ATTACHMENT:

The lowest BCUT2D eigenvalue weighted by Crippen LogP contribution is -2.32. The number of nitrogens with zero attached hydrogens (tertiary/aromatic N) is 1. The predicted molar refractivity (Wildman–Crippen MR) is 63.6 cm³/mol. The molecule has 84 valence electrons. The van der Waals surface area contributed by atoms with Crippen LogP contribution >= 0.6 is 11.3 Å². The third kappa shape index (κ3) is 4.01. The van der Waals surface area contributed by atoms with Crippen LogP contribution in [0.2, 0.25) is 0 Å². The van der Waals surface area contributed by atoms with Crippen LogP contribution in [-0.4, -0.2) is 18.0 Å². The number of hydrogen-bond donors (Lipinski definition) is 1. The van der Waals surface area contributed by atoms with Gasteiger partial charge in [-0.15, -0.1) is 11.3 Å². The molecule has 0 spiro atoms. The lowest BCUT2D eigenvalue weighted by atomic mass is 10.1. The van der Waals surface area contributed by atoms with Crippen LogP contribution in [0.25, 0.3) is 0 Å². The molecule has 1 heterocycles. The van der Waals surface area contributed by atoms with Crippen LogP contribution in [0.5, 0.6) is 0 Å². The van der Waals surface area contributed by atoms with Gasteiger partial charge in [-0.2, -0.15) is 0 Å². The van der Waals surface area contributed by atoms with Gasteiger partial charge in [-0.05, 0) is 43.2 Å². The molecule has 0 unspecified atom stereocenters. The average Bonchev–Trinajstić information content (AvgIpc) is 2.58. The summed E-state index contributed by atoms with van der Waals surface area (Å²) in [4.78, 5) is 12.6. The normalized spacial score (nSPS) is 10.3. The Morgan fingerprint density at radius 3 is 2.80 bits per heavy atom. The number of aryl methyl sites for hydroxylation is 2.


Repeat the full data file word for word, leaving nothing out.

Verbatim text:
The lowest BCUT2D eigenvalue weighted by Crippen LogP contribution is -2.32. The number of nitrogens with zero attached hydrogens (tertiary/aromatic N) is 1. The predicted molar refractivity (Wildman–Crippen MR) is 63.6 cm³/mol. The molecule has 84 valence electrons. The van der Waals surface area contributed by atoms with Crippen LogP contribution >= 0.6 is 11.3 Å². The third kappa shape index (κ3) is 4.01. The van der Waals surface area contributed by atoms with Crippen LogP contribution in [0.2, 0.25) is 0 Å². The van der Waals surface area contributed by atoms with Crippen LogP contribution in [-0.4, -0.2) is 18.0 Å². The number of hydrogen-bond donors (Lipinski definition) is 1. The van der Waals surface area contributed by atoms with Gasteiger partial charge in [-0.15, -0.1) is 11.3 Å². The molecule has 0 spiro atoms. The lowest BCUT2D eigenvalue weighted by atomic mass is 10.1. The van der Waals surface area contributed by atoms with Crippen LogP contribution in [0.25, 0.3) is 0 Å². The molecule has 1 heterocycles. The van der Waals surface area contributed by atoms with Crippen LogP contribution in [0.5, 0.6) is 0 Å². The van der Waals surface area contributed by atoms with Gasteiger partial charge in [-0.2, -0.15) is 0 Å². The van der Waals surface area contributed by atoms with Gasteiger partial charge in [-0.05, 0) is 43.2 Å². The molecule has 0 unspecified atom stereocenters. The average Bonchev–Trinajstić information content (AvgIpc) is 2.58. The summed E-state index contributed by atoms with van der Waals surface area (Å²) in [4.78, 5) is 12.6. The normalized spacial score (nSPS) is 10.3. The Morgan fingerprint density at radius 3 is 2.80 bits per heavy atom. The number of aryl methyl sites for hydroxylation is 2.